Wednesday, December 3, 2008

Pill Boxes and Hat Bottles By, Myself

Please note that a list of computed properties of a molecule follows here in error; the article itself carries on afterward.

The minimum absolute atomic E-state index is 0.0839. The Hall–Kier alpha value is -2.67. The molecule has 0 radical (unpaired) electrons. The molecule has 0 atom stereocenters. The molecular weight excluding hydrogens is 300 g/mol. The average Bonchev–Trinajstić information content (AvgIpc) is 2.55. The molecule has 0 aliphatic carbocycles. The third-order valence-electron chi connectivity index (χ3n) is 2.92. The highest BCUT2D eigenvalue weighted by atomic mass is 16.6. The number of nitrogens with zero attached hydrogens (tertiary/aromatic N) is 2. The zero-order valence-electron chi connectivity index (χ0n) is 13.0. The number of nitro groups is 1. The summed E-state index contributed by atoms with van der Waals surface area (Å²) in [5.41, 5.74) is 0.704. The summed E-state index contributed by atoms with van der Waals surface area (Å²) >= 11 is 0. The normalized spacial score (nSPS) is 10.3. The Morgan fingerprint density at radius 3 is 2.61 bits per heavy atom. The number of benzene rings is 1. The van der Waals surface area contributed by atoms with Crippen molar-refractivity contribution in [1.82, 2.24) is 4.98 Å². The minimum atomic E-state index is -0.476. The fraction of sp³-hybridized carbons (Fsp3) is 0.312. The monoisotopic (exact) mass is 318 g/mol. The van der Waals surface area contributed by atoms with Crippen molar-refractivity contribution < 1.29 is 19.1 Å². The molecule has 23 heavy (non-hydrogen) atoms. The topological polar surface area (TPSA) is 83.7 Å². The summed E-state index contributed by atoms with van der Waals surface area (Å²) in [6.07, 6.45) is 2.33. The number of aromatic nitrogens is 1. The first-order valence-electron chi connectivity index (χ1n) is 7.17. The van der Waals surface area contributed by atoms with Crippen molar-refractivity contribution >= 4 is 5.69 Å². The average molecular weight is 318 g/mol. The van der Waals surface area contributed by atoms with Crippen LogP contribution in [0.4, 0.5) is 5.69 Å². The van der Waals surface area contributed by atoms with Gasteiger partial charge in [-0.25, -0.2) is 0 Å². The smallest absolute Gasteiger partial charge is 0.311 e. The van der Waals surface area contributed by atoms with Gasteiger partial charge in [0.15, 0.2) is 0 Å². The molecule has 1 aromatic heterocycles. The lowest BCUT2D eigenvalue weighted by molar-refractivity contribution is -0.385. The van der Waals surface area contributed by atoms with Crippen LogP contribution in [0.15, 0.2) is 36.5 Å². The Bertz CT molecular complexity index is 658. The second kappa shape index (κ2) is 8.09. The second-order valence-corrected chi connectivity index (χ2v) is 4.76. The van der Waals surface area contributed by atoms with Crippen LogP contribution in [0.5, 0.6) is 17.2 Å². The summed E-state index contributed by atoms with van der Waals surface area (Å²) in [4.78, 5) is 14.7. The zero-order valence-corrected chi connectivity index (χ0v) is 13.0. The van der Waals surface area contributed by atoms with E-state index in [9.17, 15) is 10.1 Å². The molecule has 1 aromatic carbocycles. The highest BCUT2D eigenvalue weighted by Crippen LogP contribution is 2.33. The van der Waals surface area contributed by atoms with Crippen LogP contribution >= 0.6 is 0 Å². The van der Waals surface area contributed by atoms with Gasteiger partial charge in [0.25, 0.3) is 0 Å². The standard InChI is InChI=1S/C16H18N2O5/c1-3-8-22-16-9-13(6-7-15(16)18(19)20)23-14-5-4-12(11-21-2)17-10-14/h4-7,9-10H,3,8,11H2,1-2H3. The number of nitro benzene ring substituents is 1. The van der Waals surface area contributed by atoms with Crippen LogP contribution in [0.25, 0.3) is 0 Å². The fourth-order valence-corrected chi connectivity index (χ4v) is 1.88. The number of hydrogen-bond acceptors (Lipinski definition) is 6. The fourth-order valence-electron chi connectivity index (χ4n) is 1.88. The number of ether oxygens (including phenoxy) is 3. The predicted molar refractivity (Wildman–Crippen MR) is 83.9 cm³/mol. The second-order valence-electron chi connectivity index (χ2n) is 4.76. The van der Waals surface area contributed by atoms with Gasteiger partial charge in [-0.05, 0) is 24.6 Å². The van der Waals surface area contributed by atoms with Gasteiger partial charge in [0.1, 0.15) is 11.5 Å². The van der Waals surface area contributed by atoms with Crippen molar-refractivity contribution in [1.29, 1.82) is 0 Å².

Maggie sputtered and coughed as she slowly awoke from her drowsy nap. Her eyes took in the blur of the small room. In the corner, a television quietly droned. The peach colored curtains were parted slightly, letting in the filtered sunlight of late afternoon. Maggie’s head was positioned at an angle, one of the pillow supports had fallen away during her nap. Maggie felt like she was falling. She tried to will her left hand into moving, to reach for the small red call button. Why do they make these damn call buttons so small? Maggie thought. Maggie scanned the horizon of her crème colored bedding. Trying to look left, Maggie saw the black partition that emerged every time she tried to use her peripheral vision on her left side, the black blank that let her see only nothingness when her artist’s vision used to be so full of color. Moving her eyes to the right, Maggie spied the elusive call button, the small red orb protruding from the long white cord, snaking around her bed rail. Flailing as she reached, Maggie put all of her effort into nabbing the call button with her right hand. This wasn’t easy to do. Dense hemiplegia caused her left side to be heavy and useless. Where there was once lineless beauty that captured every boys attention at the dance hall on Saturday nights, there were now deep wrinkles with sagging mouth and eye. Maggie knew that she drooled. The nurses were constantly using fresh towels to wipe at her mouth. They seemed to know how much it bothered her even though she couldn’t really feel it. With a huge effort, Maggie attempted to lunge for the call button without supporting herself. This effort caused her to land with a crash against the metal bed rail. Maggie felt the cold against her cheek and tasted metal in her mouth. The right side of her face felt wet. She was crying again, over nothing, the tears just came, they always came. Maggie tried to tell people, but knew that they didn’t understand. In her mind she was saying, “I have just had a massive stroke, it makes me emotional.” It came out as “Daaaaaat, daaa, daaat doo doo” or some other ridiculous combination, never real words, causing Maggie to sigh frequently in exasperation over her inability to communicate. Maggie felt something hard and small in her right hand, as she peered downward through the bed rail, she realized that she had captured the call button. This new, small joy made the tears come even harder.